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Old 09-07-2019, 05:25 PM
 
9,200 posts, read 5,286,652 times
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Quote:
Originally Posted by kell490 View Post
I want to retire at 60 even though I will probably only have about 500k in my 401k. My plan is to live cheap I don't want to work till my 70. I have 9 more years left going to sell everything probably live in an RV. I can fix anything so that should keep cost low. I won't have the income I have now but I will be free to do what I want when I want. Rather have freedom over money.
I love your plan.
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Old 09-07-2019, 05:30 PM
 
852 posts, read 237,186 times
Reputation: 2220
Quote:
Originally Posted by TheShadow View Post
Well a lot depends on the age of the individuals involved, and what age they are trying to retire. Moving to a low COL is fine if you are trying to retire young enough to learn your way around and make connections.

If I had 5-7 years only to plan, I would immediately downsize my lifestyle and start investing every dollar and figuring out your future budget/ income streams and find a way to make it work. Delay SS to maximize that income. Maybe work a PT job and sock that money away, or if you're in a profession that you could do consulting on the side for extra income to save/invest, that would help a lot. The longer your investments have to compound, the better off you will be. So if you have things you plan on selling anyway, you can sell it now, and invest that money, it will be a lot more when you're ready to retire. According to the rule of 72, if you can invest your money at 10% it will double in 7 years. Obviously not everyone can find a relatively safe investment that returns 10% annually, but you can see how fast the money can accumulate if you get started immediately. Working PT after retiring to supplement is another good way. And lastly, you can just work longer if you are able.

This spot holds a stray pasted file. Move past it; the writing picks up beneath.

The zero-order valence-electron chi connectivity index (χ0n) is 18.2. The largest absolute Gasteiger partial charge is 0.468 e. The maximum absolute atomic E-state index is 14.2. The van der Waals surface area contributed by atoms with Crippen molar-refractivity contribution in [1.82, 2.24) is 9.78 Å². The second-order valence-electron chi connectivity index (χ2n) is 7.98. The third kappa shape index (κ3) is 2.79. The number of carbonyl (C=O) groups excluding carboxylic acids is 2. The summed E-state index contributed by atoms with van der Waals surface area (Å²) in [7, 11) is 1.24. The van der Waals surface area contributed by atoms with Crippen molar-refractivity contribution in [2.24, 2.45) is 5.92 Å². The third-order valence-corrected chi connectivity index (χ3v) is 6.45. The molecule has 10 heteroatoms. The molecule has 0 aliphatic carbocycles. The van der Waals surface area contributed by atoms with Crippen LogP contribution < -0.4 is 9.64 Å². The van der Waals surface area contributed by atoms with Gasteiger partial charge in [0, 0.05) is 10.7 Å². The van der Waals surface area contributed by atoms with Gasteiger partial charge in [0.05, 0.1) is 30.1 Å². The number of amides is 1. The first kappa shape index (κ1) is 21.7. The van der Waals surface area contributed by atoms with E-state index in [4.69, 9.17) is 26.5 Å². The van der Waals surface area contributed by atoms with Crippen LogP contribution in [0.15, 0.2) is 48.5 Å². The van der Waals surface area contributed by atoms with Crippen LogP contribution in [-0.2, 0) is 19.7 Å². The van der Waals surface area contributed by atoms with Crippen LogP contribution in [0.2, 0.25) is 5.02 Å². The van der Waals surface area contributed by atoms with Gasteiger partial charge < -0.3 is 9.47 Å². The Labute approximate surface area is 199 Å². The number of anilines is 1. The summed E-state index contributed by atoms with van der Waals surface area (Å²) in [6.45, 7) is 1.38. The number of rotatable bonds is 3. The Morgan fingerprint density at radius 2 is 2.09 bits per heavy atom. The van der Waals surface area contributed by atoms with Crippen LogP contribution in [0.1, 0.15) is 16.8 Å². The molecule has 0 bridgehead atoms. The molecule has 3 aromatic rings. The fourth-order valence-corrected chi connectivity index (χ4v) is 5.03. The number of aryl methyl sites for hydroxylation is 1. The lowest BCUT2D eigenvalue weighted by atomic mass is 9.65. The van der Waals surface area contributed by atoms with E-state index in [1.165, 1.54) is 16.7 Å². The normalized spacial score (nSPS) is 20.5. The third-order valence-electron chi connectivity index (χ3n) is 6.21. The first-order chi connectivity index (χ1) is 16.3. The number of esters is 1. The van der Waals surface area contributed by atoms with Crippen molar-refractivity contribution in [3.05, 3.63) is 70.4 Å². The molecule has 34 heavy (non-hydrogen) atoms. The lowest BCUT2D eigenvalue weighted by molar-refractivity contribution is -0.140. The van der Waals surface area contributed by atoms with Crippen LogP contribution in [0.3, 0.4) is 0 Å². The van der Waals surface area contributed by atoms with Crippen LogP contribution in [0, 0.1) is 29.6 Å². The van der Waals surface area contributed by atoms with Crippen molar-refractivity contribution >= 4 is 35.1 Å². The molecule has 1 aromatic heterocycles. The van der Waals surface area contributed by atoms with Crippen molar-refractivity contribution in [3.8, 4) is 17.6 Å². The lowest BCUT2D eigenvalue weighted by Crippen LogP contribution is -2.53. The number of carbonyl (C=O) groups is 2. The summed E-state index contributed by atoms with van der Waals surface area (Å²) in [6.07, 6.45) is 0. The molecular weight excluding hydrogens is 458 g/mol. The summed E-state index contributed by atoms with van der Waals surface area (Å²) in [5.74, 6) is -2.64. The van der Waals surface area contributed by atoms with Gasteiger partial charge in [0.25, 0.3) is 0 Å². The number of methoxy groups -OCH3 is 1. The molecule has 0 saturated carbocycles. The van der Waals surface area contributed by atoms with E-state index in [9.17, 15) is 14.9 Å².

If your income is low enough, you might be able to qualify for subsidized housing, but even a SS check of $2400 could put you over the limit in some places. And I think for many that's not going to be the lifestyle of their retirement dreams.
I think an average SS check is around $1600.
Average. It means a lot of people receive much less..
So emigrating - where you can or where they can take you - could be a viable solution.

Not sure how reliable the data from this website- this is allegedly average net monthly salary by country- after taxes
What people don’t take into account - it is not important how much money you make, but important how much your money can buy!

Moderator cut: link removed, competitor site

Let us compare an average monthly in Mexico-$488 according to the website vs US- $3300
Looks good for the US at first sight.
Then you start realizing: Mexico has a free universal healthcare and much less expensive medications, where in the US- you need to pay on average $488 for a single and $1200 for a family.
Colleges are free in Mexico- but very expensive in the US